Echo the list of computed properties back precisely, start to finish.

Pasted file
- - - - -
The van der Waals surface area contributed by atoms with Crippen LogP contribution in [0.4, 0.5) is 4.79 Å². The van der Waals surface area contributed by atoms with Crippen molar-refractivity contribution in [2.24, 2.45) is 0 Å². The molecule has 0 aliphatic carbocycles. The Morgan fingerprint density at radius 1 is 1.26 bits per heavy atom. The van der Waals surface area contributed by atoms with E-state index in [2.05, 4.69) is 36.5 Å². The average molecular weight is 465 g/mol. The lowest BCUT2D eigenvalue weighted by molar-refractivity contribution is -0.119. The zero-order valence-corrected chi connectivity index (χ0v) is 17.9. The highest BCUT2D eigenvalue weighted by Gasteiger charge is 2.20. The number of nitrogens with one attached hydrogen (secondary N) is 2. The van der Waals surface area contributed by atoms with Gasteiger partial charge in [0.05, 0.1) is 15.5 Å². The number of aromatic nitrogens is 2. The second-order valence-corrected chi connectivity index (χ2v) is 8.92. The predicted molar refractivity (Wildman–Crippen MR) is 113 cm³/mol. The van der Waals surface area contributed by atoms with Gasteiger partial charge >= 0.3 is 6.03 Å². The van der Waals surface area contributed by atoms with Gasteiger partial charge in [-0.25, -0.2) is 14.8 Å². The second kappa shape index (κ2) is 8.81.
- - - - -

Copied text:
The van der Waals surface area contributed by atoms with Crippen LogP contribution in [0.4, 0.5) is 4.79 Å². The van der Waals surface area contributed by atoms with Crippen molar-refractivity contribution in [2.24, 2.45) is 0 Å². The molecule has 0 aliphatic carbocycles. The Morgan fingerprint density at radius 1 is 1.26 bits per heavy atom. The van der Waals surface area contributed by atoms with E-state index in [2.05, 4.69) is 36.5 Å². The average molecular weight is 465 g/mol. The lowest BCUT2D eigenvalue weighted by molar-refractivity contribution is -0.119. The zero-order valence-corrected chi connectivity index (χ0v) is 17.9. The highest BCUT2D eigenvalue weighted by Gasteiger charge is 2.20. The number of nitrogens with one attached hydrogen (secondary N) is 2. The van der Waals surface area contributed by atoms with Gasteiger partial charge in [0.05, 0.1) is 15.5 Å². The number of aromatic nitrogens is 2. The second-order valence-corrected chi connectivity index (χ2v) is 8.92. The predicted molar refractivity (Wildman–Crippen MR) is 113 cm³/mol. The van der Waals surface area contributed by atoms with Gasteiger partial charge >= 0.3 is 6.03 Å². The van der Waals surface area contributed by atoms with Gasteiger partial charge in [-0.25, -0.2) is 14.8 Å². The second kappa shape index (κ2) is 8.81.